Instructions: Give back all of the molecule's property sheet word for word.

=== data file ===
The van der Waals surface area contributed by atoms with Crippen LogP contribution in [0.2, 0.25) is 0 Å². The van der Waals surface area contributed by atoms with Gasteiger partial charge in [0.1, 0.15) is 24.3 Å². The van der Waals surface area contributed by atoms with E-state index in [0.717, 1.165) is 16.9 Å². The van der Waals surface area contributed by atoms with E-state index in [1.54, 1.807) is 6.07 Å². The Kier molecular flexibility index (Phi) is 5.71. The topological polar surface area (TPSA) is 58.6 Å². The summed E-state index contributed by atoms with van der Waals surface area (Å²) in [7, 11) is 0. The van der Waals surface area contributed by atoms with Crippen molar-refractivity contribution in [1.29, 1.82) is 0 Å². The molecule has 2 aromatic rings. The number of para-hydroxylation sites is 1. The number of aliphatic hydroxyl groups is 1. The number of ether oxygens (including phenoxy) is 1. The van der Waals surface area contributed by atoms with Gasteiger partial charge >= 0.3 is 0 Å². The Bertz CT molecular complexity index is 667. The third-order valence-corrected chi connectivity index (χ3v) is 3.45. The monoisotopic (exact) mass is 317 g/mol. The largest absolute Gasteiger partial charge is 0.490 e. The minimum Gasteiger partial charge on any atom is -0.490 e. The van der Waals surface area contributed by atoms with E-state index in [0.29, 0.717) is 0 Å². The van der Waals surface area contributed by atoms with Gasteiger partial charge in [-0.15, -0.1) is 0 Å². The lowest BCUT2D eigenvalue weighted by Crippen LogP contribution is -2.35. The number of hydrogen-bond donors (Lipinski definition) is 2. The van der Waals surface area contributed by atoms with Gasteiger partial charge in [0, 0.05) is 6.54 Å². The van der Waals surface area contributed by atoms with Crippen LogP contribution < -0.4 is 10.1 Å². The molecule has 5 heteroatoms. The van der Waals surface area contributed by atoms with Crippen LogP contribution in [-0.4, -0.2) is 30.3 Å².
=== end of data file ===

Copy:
The van der Waals surface area contributed by atoms with Crippen LogP contribution in [0.2, 0.25) is 0 Å². The van der Waals surface area contributed by atoms with Gasteiger partial charge in [0.1, 0.15) is 24.3 Å². The van der Waals surface area contributed by atoms with E-state index in [0.717, 1.165) is 16.9 Å². The van der Waals surface area contributed by atoms with E-state index in [1.54, 1.807) is 6.07 Å². The Kier molecular flexibility index (Phi) is 5.71. The topological polar surface area (TPSA) is 58.6 Å². The summed E-state index contributed by atoms with van der Waals surface area (Å²) in [7, 11) is 0. The van der Waals surface area contributed by atoms with Crippen molar-refractivity contribution in [1.29, 1.82) is 0 Å². The molecule has 2 aromatic rings. The number of para-hydroxylation sites is 1. The number of aliphatic hydroxyl groups is 1. The number of ether oxygens (including phenoxy) is 1. The van der Waals surface area contributed by atoms with Gasteiger partial charge >= 0.3 is 0 Å². The Bertz CT molecular complexity index is 667. The third-order valence-corrected chi connectivity index (χ3v) is 3.45. The monoisotopic (exact) mass is 317 g/mol. The largest absolute Gasteiger partial charge is 0.490 e. The minimum Gasteiger partial charge on any atom is -0.490 e. The van der Waals surface area contributed by atoms with E-state index in [0.29, 0.717) is 0 Å². The van der Waals surface area contributed by atoms with Gasteiger partial charge in [-0.15, -0.1) is 0 Å². The lowest BCUT2D eigenvalue weighted by Crippen LogP contribution is -2.35. The number of hydrogen-bond donors (Lipinski definition) is 2. The van der Waals surface area contributed by atoms with Gasteiger partial charge in [0, 0.05) is 6.54 Å². The van der Waals surface area contributed by atoms with Crippen LogP contribution < -0.4 is 10.1 Å². The molecule has 5 heteroatoms. The van der Waals surface area contributed by atoms with Crippen LogP contribution in [-0.4, -0.2) is 30.3 Å².